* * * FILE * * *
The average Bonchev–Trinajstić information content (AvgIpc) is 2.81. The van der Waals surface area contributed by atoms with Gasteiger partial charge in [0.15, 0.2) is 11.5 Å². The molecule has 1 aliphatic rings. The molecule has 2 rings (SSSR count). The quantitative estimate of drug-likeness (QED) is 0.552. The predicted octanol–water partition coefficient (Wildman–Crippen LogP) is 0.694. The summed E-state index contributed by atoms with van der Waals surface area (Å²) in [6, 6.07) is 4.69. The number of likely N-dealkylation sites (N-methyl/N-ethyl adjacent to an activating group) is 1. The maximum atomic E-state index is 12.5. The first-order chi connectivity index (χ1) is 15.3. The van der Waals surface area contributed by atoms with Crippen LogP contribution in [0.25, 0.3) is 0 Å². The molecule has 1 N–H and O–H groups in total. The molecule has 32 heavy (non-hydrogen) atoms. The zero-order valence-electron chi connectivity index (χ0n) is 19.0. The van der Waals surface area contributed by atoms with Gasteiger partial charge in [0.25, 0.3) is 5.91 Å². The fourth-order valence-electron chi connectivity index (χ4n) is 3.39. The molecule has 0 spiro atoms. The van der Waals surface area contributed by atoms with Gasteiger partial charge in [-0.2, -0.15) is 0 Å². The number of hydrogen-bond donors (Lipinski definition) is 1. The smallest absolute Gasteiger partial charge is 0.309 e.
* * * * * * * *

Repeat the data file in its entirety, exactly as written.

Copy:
The average Bonchev–Trinajstić information content (AvgIpc) is 2.81. The van der Waals surface area contributed by atoms with Gasteiger partial charge in [0.15, 0.2) is 11.5 Å². The molecule has 1 aliphatic rings. The molecule has 2 rings (SSSR count). The quantitative estimate of drug-likeness (QED) is 0.552. The predicted octanol–water partition coefficient (Wildman–Crippen LogP) is 0.694. The summed E-state index contributed by atoms with van der Waals surface area (Å²) in [6, 6.07) is 4.69. The number of likely N-dealkylation sites (N-methyl/N-ethyl adjacent to an activating group) is 1. The maximum atomic E-state index is 12.5. The first-order chi connectivity index (χ1) is 15.3. The van der Waals surface area contributed by atoms with Crippen LogP contribution in [0.25, 0.3) is 0 Å². The molecule has 1 N–H and O–H groups in total. The molecule has 32 heavy (non-hydrogen) atoms. The zero-order valence-electron chi connectivity index (χ0n) is 19.0. The van der Waals surface area contributed by atoms with Gasteiger partial charge in [0.25, 0.3) is 5.91 Å². The fourth-order valence-electron chi connectivity index (χ4n) is 3.39. The molecule has 0 spiro atoms. The van der Waals surface area contributed by atoms with Gasteiger partial charge in [-0.2, -0.15) is 0 Å². The number of hydrogen-bond donors (Lipinski definition) is 1. The smallest absolute Gasteiger partial charge is 0.309 e.